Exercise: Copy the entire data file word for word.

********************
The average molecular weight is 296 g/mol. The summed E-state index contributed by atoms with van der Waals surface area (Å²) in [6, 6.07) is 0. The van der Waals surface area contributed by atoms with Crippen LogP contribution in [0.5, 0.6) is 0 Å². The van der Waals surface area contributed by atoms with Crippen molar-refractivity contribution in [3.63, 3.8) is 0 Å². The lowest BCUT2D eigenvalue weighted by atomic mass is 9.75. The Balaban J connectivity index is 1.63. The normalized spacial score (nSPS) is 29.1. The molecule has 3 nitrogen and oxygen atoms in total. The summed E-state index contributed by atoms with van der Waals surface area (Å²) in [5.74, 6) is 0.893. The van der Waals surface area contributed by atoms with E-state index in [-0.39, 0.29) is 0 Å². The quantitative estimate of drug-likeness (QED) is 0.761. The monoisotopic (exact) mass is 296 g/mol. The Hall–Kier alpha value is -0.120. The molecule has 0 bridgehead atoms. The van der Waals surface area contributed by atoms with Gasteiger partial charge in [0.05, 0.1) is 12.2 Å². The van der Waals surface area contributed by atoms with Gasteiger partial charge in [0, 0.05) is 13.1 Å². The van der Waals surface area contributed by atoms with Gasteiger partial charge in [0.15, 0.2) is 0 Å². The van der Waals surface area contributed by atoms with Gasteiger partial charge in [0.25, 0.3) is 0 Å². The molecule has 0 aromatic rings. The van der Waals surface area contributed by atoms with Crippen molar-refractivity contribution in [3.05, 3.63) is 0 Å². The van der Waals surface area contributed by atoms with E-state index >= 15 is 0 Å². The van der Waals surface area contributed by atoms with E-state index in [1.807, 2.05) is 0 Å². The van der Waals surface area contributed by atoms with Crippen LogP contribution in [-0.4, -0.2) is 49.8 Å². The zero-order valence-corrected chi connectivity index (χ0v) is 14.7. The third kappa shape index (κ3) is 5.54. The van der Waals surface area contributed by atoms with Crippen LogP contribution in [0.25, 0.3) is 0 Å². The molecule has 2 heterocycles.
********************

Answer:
The average molecular weight is 296 g/mol. The summed E-state index contributed by atoms with van der Waals surface area (Å²) in [6, 6.07) is 0. The van der Waals surface area contributed by atoms with Crippen LogP contribution in [0.5, 0.6) is 0 Å². The van der Waals surface area contributed by atoms with Crippen molar-refractivity contribution in [3.63, 3.8) is 0 Å². The lowest BCUT2D eigenvalue weighted by atomic mass is 9.75. The Balaban J connectivity index is 1.63. The normalized spacial score (nSPS) is 29.1. The molecule has 3 nitrogen and oxygen atoms in total. The summed E-state index contributed by atoms with van der Waals surface area (Å²) in [5.74, 6) is 0.893. The van der Waals surface area contributed by atoms with E-state index in [-0.39, 0.29) is 0 Å². The quantitative estimate of drug-likeness (QED) is 0.761. The monoisotopic (exact) mass is 296 g/mol. The Hall–Kier alpha value is -0.120. The molecule has 0 bridgehead atoms. The van der Waals surface area contributed by atoms with Gasteiger partial charge in [0.05, 0.1) is 12.2 Å². The van der Waals surface area contributed by atoms with Gasteiger partial charge in [0, 0.05) is 13.1 Å². The van der Waals surface area contributed by atoms with Gasteiger partial charge in [0.15, 0.2) is 0 Å². The van der Waals surface area contributed by atoms with Gasteiger partial charge in [0.25, 0.3) is 0 Å². The molecule has 0 aromatic rings. The van der Waals surface area contributed by atoms with Crippen molar-refractivity contribution in [3.05, 3.63) is 0 Å². The van der Waals surface area contributed by atoms with E-state index >= 15 is 0 Å². The van der Waals surface area contributed by atoms with E-state index in [1.807, 2.05) is 0 Å². The van der Waals surface area contributed by atoms with Crippen LogP contribution in [-0.4, -0.2) is 49.8 Å². The zero-order valence-corrected chi connectivity index (χ0v) is 14.7. The third kappa shape index (κ3) is 5.54. The van der Waals surface area contributed by atoms with Crippen LogP contribution in [0.25, 0.3) is 0 Å². The molecule has 2 heterocycles.